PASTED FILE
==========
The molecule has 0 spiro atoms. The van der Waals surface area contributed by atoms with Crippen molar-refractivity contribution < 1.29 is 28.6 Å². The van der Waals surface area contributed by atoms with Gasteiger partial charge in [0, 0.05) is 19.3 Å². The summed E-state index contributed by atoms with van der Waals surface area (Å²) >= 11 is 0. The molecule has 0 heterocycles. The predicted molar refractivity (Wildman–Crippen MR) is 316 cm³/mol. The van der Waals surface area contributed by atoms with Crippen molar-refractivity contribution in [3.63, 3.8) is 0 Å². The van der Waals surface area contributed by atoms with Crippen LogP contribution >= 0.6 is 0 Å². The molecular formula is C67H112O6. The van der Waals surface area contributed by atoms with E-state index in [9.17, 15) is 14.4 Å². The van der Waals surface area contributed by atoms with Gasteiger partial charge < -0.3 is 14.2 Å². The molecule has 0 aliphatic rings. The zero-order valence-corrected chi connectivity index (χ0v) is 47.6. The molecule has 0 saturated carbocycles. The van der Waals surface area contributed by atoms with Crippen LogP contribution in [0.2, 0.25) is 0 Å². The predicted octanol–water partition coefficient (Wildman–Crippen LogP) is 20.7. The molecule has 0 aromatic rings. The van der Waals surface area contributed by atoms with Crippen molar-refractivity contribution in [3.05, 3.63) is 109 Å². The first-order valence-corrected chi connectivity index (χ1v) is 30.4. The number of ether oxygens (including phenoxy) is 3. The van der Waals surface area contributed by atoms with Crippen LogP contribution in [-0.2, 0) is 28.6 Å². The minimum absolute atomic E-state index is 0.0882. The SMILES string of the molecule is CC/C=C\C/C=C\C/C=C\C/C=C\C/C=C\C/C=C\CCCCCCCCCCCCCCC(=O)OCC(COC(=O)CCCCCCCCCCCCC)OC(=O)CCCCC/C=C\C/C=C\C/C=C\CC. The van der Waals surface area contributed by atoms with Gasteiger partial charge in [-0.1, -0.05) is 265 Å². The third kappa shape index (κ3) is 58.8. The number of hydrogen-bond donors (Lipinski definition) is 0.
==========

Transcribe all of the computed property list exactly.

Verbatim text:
The molecule has 0 spiro atoms. The van der Waals surface area contributed by atoms with Crippen molar-refractivity contribution < 1.29 is 28.6 Å². The van der Waals surface area contributed by atoms with Gasteiger partial charge in [0, 0.05) is 19.3 Å². The summed E-state index contributed by atoms with van der Waals surface area (Å²) >= 11 is 0. The molecule has 0 heterocycles. The predicted molar refractivity (Wildman–Crippen MR) is 316 cm³/mol. The van der Waals surface area contributed by atoms with Crippen molar-refractivity contribution in [3.63, 3.8) is 0 Å². The van der Waals surface area contributed by atoms with Crippen LogP contribution >= 0.6 is 0 Å². The molecular formula is C67H112O6. The van der Waals surface area contributed by atoms with E-state index in [9.17, 15) is 14.4 Å². The van der Waals surface area contributed by atoms with Gasteiger partial charge < -0.3 is 14.2 Å². The molecule has 0 aliphatic rings. The zero-order valence-corrected chi connectivity index (χ0v) is 47.6. The molecule has 0 saturated carbocycles. The van der Waals surface area contributed by atoms with Crippen LogP contribution in [0.2, 0.25) is 0 Å². The predicted octanol–water partition coefficient (Wildman–Crippen LogP) is 20.7. The molecule has 0 aromatic rings. The van der Waals surface area contributed by atoms with Crippen molar-refractivity contribution in [3.05, 3.63) is 109 Å². The first-order valence-corrected chi connectivity index (χ1v) is 30.4. The number of ether oxygens (including phenoxy) is 3. The van der Waals surface area contributed by atoms with Crippen LogP contribution in [-0.2, 0) is 28.6 Å². The minimum absolute atomic E-state index is 0.0882. The SMILES string of the molecule is CC/C=C\C/C=C\C/C=C\C/C=C\C/C=C\C/C=C\CCCCCCCCCCCCCCC(=O)OCC(COC(=O)CCCCCCCCCCCCC)OC(=O)CCCCC/C=C\C/C=C\C/C=C\CC. The van der Waals surface area contributed by atoms with Gasteiger partial charge in [-0.1, -0.05) is 265 Å². The third kappa shape index (κ3) is 58.8. The number of hydrogen-bond donors (Lipinski definition) is 0.